Once there was a young wombat named Benson, who lived in a nice tidy wombat hole with his mother, and his two aunts, Lillibet and Moss.
One evening Benson was in bed, reading a bedtime story to his mother, when they heard a squeak from the kitchen. Aunt Moss called out, “A mouse! There’s a mouse in the kitchen!”
Benson’s mother said straight away, “Come in here, Moss, quick!”
Aunt Moss came running in and sat on Benson’s bed. She pulled her feet up off the floor and sat with them on the bed. Benson’s mother got up and shut the door. She sat down again, and said to Aunt Moss, “I don’t mind mice, really.”
Aunt Moss said, “I don’t mind them either, I think they’re sweet, with their little pink noses and their little tails. I just don’t really like the way they run so quickly.”
Benson’s mother agreed with her. “You always think that they’re going to run over your feet, and then they just might run up your leg…” She shivered, and Aunt Moss shivered too.
Benson thought that might be fun, but he didn’t say anything.
“Exactly,” said Aunt Moss. “They’re all right outside, that’s fine, but inside the house, I don’t feel comfortable.”
“Neither do I,” Benson’s mother said. Benson thought it would be great to have a pet mouse that would run up his arm and sit on his head, but he didn’t say anything.
Aunt Moss said, “I had a friend who was just going to bed once, and she saw a mouse run over her pillow! Ugh!”
“Ugh!” Benson’s mother agreed. They both shivered. Benson imagined a pet mouse that would sit on his pillow and he could give it crumbs and pieces of apple to hold in its tiny paws and nibble on.
Then they heard the front door opening, and Benson’s mother and Aunt Moss both said together, “Lillibet!” Benson’s mother went to the bedroom door and opened it and called out, “Lillibet, there’s a mouse in the kitchen!”
They heard a Aunt Lillibet make a little squeak, and then she walked very quickly over to Benson’s room and Benson’s mother let her in and shut the door again.
“I don’t mind mice,” Aunt Lillibet said, “it’s just the way they run around. I always think they might…”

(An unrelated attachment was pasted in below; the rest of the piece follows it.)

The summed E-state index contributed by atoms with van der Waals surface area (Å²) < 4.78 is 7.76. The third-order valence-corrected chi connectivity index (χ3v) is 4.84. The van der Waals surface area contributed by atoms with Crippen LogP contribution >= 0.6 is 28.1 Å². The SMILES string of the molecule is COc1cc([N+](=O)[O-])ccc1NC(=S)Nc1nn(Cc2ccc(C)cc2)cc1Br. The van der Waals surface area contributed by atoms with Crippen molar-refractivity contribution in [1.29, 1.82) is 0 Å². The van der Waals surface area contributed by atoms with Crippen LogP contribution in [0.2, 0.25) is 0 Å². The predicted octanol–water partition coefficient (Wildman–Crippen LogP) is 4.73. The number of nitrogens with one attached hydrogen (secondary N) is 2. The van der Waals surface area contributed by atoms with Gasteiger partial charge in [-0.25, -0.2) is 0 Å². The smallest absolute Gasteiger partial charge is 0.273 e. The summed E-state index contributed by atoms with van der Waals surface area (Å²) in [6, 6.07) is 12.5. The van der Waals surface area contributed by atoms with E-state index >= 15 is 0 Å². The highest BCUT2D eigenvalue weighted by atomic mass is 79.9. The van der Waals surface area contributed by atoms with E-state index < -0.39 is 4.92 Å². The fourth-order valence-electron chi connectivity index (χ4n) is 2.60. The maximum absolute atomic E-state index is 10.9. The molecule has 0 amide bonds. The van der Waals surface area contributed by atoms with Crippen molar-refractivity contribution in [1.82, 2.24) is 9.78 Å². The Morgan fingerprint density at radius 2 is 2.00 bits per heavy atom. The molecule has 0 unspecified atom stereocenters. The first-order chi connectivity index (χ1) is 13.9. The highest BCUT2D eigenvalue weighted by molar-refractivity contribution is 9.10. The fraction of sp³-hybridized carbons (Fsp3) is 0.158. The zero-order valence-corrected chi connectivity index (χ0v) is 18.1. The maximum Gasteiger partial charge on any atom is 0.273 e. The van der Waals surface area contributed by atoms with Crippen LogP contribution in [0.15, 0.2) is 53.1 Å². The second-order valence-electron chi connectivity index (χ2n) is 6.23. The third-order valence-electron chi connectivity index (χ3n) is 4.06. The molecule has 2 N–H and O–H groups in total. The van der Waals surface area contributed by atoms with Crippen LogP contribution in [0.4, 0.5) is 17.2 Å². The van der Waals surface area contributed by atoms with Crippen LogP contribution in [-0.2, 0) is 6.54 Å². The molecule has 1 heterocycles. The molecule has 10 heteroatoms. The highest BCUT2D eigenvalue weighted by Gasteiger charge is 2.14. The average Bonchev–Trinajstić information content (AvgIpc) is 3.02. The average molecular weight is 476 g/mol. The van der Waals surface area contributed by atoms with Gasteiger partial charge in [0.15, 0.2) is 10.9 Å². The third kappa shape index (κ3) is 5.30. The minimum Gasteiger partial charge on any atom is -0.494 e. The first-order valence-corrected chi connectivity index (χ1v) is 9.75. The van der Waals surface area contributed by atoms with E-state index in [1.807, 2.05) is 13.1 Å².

“Run over your feet,” Benson’s mother said. Lillibet nodded.
“Or up your legs,” Aunt Moss said. They all shivered. Benson didn’t say anything. He had seen the mouse run into his room when his mother opened the door. It was tiny and brownie-grey, with a long tail. It had run along his bookshelves and was hiding next to his gumboots.
Aunt Lillibet sat on the bed with Aunt Moss, both of them with their legs tucked up. They all sat still, thinking about mice and legs, and possibly mice in their hair. Benson watched the mouse scratching its ears. It started to venture out, across the floor.
Lillibet said, “Moss had a friend once who was just going to bed, and she saw a mouse run over her pillow!”
Benson’s mother nodded, and Aunt Moss shivered. “Just imagine if one got into your bed!” Aunt Moss said.
“Don’t!” Benson’s mother said.
Benson watched the mouse creep over the floor, towards the chair where his mother was sitting. He imagined what might happen next.
His mother said, “We can’t sit here all day.”
“No,” the others said. But nobody moved.
Benson said, “I could go out to the kitchen and look around, if you like?”
Everyone agreed that would be a good idea.
Benson got up, and went towards the door. The mouse ran back to his corner by the gumboots. “I might need my gumboots,” Benson said.
“Gumboots!” everyone said. “What a good idea!”
Benson bent over to get his gumboots and very carefully picked up the mouse. He dropped it inside one of the boots, and went out to the kitchen. Very quietly, he tipped the mouse on the ground outside the front door, and it scampered away as fast as it could. He went back into the kitchen, and called out, “No mice in here!”
“Are you sure?” Aunt Moss called.
“Yep, no mice anywhere.”
His mother and Aunt Lillibet and Aunt Moss came out cautiously and looked around the kitchen. Aunt Moss said, “Maybe I imagined it after all. There certainly aren’t any mice here now.”
“No,” the others agreed. But they all wore their gumboots inside for the rest of the evening and all the next day.